Are Store Credit Cards Good or Bad? Are Store Credit Cards Good or Bad?
Store credit cards are known for the deep discounts and special terms they offer customers who carry them. See the pros and cons here. Are Store Credit Cards Good or Bad?

Store credit cards are known for the deep discounts and special promotions they offer new and existing customers, which is why consumers sign up in droves. Opening a Sears credit card, for example, can help you save a percentage on your purchase – plus help you qualify for special financing options. Meanwhile, other store cards offer everything from a free gift to a constant stream of coupons and discounts. With those kinds of perks on the table, it’s hard to blame anyone for taking advantage.

Still, store credit cards aren’t all rainbows and sunshine. While these offers can be lucrative and convenient, retailer credit cards have still managed to get bad rap. For every benefit they offer, there is an equally negative downside that must be avoided. Before you get lured in by a clever sales associate, consider the benefits and drawbacks that come with signing up.

Are store credit cards good or bad? We’ll let you decide.

Why a Store Credit Card Might Be a Smart Idea

If you’re dying to get 20-40 percent off an upcoming purchase, your favorite retailer’s credit card might be calling your name. Here are four reasons a store credit card isn’t the worst idea ever:

  • You generally get a fixed percentage off for signing up – Most retailers who offer store credit cards dole out huge discounts to customers who sign up for a store credit card and make a purchase. Depending on how much you’re spending, the discount can be dramatic.
  • You can’t get into debt outside the store – While traditional credit cards let you run up balances just about anywhere, store credit cards only useful at one store – or a fixed number of stores under the same corporate umbrella. This limits the consumer’s ability to get into debt, which can be useful when debt is a concern.
  • Retailer cards can help you build credit – Just like most traditional credit cards, store credit cards report to the three credit reporting agencies – Experian, Equifax, and TransUnion. Using your store card faithfully – and paying it off on time – can help you build your credit profile just like any other card.
  • You may get access to special promotions – Certain retailer credit cards include special coupons and promotions as an incentive for loyal customers. If you shop at a certain store frequently anyway, the savings can really add up.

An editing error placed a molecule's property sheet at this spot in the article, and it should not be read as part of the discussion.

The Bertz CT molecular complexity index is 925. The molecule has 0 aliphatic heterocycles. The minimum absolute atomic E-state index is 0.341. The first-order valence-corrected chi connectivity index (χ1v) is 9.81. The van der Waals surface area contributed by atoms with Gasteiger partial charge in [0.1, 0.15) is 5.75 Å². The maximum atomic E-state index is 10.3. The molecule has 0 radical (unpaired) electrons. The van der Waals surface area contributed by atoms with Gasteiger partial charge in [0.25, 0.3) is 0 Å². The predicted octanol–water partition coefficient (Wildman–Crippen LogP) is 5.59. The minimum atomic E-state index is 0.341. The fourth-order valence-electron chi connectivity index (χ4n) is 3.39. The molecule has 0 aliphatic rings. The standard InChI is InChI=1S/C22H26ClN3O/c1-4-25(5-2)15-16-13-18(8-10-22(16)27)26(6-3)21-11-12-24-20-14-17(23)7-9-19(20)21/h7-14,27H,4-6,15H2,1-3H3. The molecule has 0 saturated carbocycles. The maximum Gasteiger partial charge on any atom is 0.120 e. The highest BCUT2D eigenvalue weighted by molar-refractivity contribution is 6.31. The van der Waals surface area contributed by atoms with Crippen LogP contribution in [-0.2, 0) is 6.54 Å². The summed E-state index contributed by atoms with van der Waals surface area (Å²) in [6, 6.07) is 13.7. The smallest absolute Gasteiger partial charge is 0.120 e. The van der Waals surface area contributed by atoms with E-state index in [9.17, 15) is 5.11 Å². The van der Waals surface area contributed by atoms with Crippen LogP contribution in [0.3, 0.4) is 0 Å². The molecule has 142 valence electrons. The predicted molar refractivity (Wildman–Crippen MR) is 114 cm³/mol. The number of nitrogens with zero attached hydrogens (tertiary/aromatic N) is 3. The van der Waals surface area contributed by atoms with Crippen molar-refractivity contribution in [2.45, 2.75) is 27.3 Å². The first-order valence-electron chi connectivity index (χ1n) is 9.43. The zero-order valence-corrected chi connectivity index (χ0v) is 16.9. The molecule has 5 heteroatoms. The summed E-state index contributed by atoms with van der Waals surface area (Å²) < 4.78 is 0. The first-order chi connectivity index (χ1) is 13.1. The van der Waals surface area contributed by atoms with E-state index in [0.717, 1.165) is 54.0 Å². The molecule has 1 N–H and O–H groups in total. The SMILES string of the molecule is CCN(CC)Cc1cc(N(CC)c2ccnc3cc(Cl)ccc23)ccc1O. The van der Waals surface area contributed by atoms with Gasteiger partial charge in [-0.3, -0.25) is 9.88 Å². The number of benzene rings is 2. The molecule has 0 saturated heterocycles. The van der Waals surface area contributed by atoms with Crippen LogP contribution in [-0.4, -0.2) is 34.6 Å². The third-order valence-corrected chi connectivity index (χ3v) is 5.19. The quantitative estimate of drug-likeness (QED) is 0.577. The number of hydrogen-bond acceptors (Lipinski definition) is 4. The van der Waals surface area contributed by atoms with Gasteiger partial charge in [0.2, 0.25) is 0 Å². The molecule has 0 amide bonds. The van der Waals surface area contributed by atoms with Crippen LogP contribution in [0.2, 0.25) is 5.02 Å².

Why Store Credit Cards Are Less than Ideal

Just like with other credit cards, applying for a store credit card will result in a hard inquiry that could ding your credit score temporarily. However, that’s not the only reason many experts frown upon their use. Here are four reasons store credit cards leave a lot to be desired:

  • Store credit cards have higher interest rates on average – While store credit cards may offer special discounts and incentives, they tend to charge sky high interest rates. If you plan on carrying a balance, the interest you’ll pay will likely wipe out any discount you scored when you made your purchase.
  • Retailer cards won’t help you in an emergency – Since retailer credit cards are generally only useful at one store or a family of stores, they are normally of little use in an emergency. If your car breaks down, you end up with unexpected medical bills, or you find yoursef in some type of financial bind, a Macy’s credit card probably won’t help.
  • New accounts lower the average age of your credit history – The average age of your credit history is a contributing factor to your credit score with the basic understanding that, the longer your credit history is, the better. Any time you open a new account – including a new store credit card – the average age of your credit history drops.
  • Store credit cards might tempt you to spend – Since store credit cards are usually only useful at a handful of stores, they don’t serve much of a purpose outside of tempting you to spend money. And if you don’t pay off your balance right away, you could wind up in trouble – and deep in credit card debt.

Final Thoughts

Are store credit cards good or bad? At the end of the day, it’s up to you to decide. While a properly utilized store credit card can help you score huge savings over time, many people find that the drawbacks negate those benefits altogether.

Also remember that rewards credit cards offer many of the same perks – but without all the drawbacks. If you’re considering a store credit card for any reason, make sure to research all of your options first. And as always, make sure any decision you make is an informed one.

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Holly D. Johnson

Holly D. Johnson

Holly Johnson is a financial expert and award-winning writer with an obsession towards frugality, budgeting, and travel. In addition to serving as Contributing Editor for The Simple Dollar, Holly writes for U.S. News and World Report Travel, Personal Capital, LendingTree, and Frugal Travel Guy. Holly is the owner of the websites Club Thrifty and Travel Blue Book.